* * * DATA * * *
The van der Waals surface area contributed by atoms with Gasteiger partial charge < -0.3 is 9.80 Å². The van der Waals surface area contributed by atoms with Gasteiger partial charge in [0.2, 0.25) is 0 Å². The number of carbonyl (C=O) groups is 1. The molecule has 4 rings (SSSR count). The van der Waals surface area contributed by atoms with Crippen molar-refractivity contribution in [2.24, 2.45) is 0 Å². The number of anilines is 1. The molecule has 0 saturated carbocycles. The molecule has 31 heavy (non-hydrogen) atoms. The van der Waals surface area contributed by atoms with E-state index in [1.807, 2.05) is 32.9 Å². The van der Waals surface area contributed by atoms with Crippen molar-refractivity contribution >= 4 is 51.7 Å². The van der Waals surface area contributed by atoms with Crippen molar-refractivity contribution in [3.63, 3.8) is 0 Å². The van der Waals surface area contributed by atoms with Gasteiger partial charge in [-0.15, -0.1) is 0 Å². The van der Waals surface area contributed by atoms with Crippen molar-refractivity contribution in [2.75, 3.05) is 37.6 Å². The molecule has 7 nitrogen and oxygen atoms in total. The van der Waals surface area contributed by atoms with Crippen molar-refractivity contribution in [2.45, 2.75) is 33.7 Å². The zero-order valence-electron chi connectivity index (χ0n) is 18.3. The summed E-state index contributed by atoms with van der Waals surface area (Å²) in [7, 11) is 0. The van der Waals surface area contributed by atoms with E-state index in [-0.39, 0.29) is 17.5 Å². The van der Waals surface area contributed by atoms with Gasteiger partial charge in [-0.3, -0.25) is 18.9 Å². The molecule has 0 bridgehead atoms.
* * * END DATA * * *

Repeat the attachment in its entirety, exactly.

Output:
The van der Waals surface area contributed by atoms with Gasteiger partial charge < -0.3 is 9.80 Å². The van der Waals surface area contributed by atoms with Gasteiger partial charge in [0.2, 0.25) is 0 Å². The number of carbonyl (C=O) groups is 1. The molecule has 4 rings (SSSR count). The van der Waals surface area contributed by atoms with Crippen molar-refractivity contribution in [2.24, 2.45) is 0 Å². The number of anilines is 1. The molecule has 0 saturated carbocycles. The molecule has 31 heavy (non-hydrogen) atoms. The van der Waals surface area contributed by atoms with E-state index in [1.807, 2.05) is 32.9 Å². The van der Waals surface area contributed by atoms with Crippen molar-refractivity contribution >= 4 is 51.7 Å². The van der Waals surface area contributed by atoms with Crippen molar-refractivity contribution in [3.63, 3.8) is 0 Å². The van der Waals surface area contributed by atoms with Gasteiger partial charge in [-0.15, -0.1) is 0 Å². The van der Waals surface area contributed by atoms with Crippen molar-refractivity contribution in [2.75, 3.05) is 37.6 Å². The molecule has 7 nitrogen and oxygen atoms in total. The van der Waals surface area contributed by atoms with Crippen molar-refractivity contribution in [2.45, 2.75) is 33.7 Å². The zero-order valence-electron chi connectivity index (χ0n) is 18.3. The summed E-state index contributed by atoms with van der Waals surface area (Å²) in [7, 11) is 0. The van der Waals surface area contributed by atoms with E-state index in [-0.39, 0.29) is 17.5 Å². The van der Waals surface area contributed by atoms with Gasteiger partial charge in [-0.3, -0.25) is 18.9 Å². The molecule has 0 bridgehead atoms.